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Published in Print: October 23, 2002, as State Boards Worried About ESEA's Impact

State Boards Worried About ESEA's Impact

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State school board members and other education leaders from around the country gathered here this month with a new federal education law very much on their minds.

Despite the various sessions offered during the annual conference of the National Association of State Boards of Education, held Oct. 10-12, the session on the "No Child Left Behind" Act of 2001 drew the largest crowds and dominated discussions here.

Among other mandates, the law, which is a reauthorization of the Elementary and Secondary Education Act, requires states to report test scores by demographic subgroups and document that schools make "adequate yearly progress."

But even as most state board members expressed support for the goals of the law, many worried aloud about how to implement it without losing the strengths of their own school accountability systems established over the past few years.

State and local education leaders here vented frustration over officials in the U.S. Department of Education and members of Congress, who they believe know far too little about how much states have already done to raise standards.

Asked if federal officials would consider changes to the law, one state chief expressed doubt during a panel discussion.

Ted Stilwill

"For the most part, what I'm hearing is, 'Stop whining and just do it,' " said Ted Stilwill, the director of the Iowa education department. "We're going to have to sort through this. There are many things we don't know about the implementation of this law. You've just got to accept the next three or four years are going to be nuts."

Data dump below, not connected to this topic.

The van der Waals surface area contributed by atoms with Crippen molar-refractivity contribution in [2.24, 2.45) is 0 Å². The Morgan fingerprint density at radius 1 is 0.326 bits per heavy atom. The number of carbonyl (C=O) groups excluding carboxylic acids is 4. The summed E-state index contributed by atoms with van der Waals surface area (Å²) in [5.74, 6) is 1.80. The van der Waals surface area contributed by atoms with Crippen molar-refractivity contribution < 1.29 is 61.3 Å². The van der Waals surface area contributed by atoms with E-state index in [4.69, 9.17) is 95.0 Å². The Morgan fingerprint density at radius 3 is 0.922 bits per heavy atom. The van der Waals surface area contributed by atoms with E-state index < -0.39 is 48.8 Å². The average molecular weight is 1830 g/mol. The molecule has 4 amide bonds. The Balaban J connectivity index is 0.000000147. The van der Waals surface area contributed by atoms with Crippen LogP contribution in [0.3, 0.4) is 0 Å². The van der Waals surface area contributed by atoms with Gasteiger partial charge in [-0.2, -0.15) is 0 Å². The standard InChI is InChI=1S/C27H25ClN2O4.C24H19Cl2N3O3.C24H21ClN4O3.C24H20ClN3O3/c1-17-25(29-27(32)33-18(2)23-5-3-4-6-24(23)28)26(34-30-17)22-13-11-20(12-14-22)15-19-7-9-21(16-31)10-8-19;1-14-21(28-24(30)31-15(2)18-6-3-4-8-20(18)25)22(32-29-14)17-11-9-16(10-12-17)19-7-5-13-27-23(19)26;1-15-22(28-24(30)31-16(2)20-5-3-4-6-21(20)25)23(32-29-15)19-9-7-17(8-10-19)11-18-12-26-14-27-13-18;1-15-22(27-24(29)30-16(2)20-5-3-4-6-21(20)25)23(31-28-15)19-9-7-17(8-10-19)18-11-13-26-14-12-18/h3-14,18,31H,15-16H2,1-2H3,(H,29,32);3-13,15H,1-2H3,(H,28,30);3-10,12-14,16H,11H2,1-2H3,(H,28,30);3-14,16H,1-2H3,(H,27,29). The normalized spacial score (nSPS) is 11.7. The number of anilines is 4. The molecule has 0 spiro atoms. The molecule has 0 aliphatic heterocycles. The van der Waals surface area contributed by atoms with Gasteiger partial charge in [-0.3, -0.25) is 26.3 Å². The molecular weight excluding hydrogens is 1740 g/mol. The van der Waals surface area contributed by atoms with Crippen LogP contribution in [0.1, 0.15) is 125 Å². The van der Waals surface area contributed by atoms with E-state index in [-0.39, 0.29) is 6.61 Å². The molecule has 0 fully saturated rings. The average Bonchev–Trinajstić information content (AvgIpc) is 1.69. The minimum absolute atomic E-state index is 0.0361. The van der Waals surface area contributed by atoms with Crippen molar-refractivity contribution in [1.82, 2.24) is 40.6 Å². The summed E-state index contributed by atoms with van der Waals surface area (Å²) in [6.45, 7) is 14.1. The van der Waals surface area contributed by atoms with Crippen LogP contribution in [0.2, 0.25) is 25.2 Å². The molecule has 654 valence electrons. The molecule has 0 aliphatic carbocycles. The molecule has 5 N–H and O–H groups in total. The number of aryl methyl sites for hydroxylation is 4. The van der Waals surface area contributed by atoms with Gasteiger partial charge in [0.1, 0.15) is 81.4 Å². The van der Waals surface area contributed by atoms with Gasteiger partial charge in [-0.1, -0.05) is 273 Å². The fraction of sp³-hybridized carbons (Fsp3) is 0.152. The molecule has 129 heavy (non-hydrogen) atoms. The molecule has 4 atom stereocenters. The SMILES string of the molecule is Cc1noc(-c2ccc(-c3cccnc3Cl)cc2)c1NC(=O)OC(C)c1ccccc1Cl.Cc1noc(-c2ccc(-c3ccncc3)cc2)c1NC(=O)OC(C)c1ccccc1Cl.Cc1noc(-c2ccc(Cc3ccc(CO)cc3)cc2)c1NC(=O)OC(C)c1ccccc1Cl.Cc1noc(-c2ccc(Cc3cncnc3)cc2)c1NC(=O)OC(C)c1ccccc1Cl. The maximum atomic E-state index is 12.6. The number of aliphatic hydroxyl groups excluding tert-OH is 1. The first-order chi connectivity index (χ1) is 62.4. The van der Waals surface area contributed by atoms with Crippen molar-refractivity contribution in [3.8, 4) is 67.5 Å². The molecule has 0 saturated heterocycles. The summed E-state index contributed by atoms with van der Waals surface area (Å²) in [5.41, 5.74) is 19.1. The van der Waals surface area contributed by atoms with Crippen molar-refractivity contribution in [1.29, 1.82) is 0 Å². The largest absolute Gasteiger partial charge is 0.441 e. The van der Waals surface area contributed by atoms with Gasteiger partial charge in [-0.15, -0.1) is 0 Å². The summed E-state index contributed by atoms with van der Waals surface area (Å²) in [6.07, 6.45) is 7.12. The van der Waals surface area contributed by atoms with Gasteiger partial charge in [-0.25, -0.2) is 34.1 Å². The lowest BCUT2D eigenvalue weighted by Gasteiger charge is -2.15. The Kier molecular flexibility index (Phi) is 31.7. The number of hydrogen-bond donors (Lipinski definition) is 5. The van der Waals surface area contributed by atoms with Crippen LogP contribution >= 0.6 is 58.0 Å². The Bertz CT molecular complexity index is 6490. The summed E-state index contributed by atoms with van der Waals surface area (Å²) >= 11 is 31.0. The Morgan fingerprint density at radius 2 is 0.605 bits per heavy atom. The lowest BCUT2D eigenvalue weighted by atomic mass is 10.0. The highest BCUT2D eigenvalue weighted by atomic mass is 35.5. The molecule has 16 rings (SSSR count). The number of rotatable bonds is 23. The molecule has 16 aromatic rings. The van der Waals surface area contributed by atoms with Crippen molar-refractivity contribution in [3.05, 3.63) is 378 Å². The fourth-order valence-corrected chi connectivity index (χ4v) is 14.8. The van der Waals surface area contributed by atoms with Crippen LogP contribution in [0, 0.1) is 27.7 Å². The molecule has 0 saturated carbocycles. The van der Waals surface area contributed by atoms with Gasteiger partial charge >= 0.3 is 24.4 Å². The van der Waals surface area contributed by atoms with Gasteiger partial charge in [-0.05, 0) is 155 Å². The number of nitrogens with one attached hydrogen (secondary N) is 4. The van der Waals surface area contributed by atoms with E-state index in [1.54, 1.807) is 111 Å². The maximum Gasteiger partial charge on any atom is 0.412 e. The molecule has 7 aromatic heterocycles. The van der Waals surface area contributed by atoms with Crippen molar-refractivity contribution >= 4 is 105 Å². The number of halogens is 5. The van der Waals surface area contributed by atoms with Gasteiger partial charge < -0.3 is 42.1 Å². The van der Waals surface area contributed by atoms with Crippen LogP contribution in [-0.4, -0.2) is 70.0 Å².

Susan B. Neuman, the federal Education Department's assistant secretary for elementary and secondary education, agreed there will be bumps along the way.

"We don't have all the answers yet," she said. "These issues are very complicated. I guarantee you you're going to be frustrated. No Child Left Behind is a vision of education. It's a bold and audacious plan for education. That's why it's hard and that's why it's a challenge."

Superintendent Roy Romer of the 723,000-student Los Angeles Unified School District, who as governor of Colorado was a national leader in efforts to improve states' academic performance, urged NASBE members to stay focused on enhancing the quality of classroom teaching.

"We have lost track in our administrative systems of how to improve instruction," he said. "You really need to focus on what is going on in the classroom." Mr. Romer, who said leading the nation's second-largest school district is more challenging than being governor, emphasized setting high standards and using school performance data to target resources to struggling schools.

While many educators worry that accountability in education means overtesting students, Mr. Romer said tests are critical. "If you can't measure it, you don't know what's happening," he said. "If I were in your shoes, I would say we have to be more demanding of everyone in the system."

Even as state board members grapple with the demands of the No Child Left Behind law, they should pay as much attention to students' health and physical fitness, according to two speakers at the San Diego gathering.

That was the message from Phil Lawler, the coordinator of physical education in the 19,000- student Naperville, Ill., schools, and Jean Blaydes Madigan, a former Texas "physical education teacher of the year" who now consults schools on the link between fitness and academic achievement.

Mr. Lawler's physical education curriculum, which includes checking students' cholesterol and heart rates, has received national attention. "You've got to have quality, daily physical education," he said.

Ms. Madigan, who had conference members stand and loosen tight muscles, said despite the budget crunch that most states are facing, it makes no sense to skimp on physical education. Brain research, she said, shows that students who are healthier also perform better in the classroom.

"Daily physical activity can improve academic performance," she said.

—John Gehring

Vol. 22, Issue 8, Page 12

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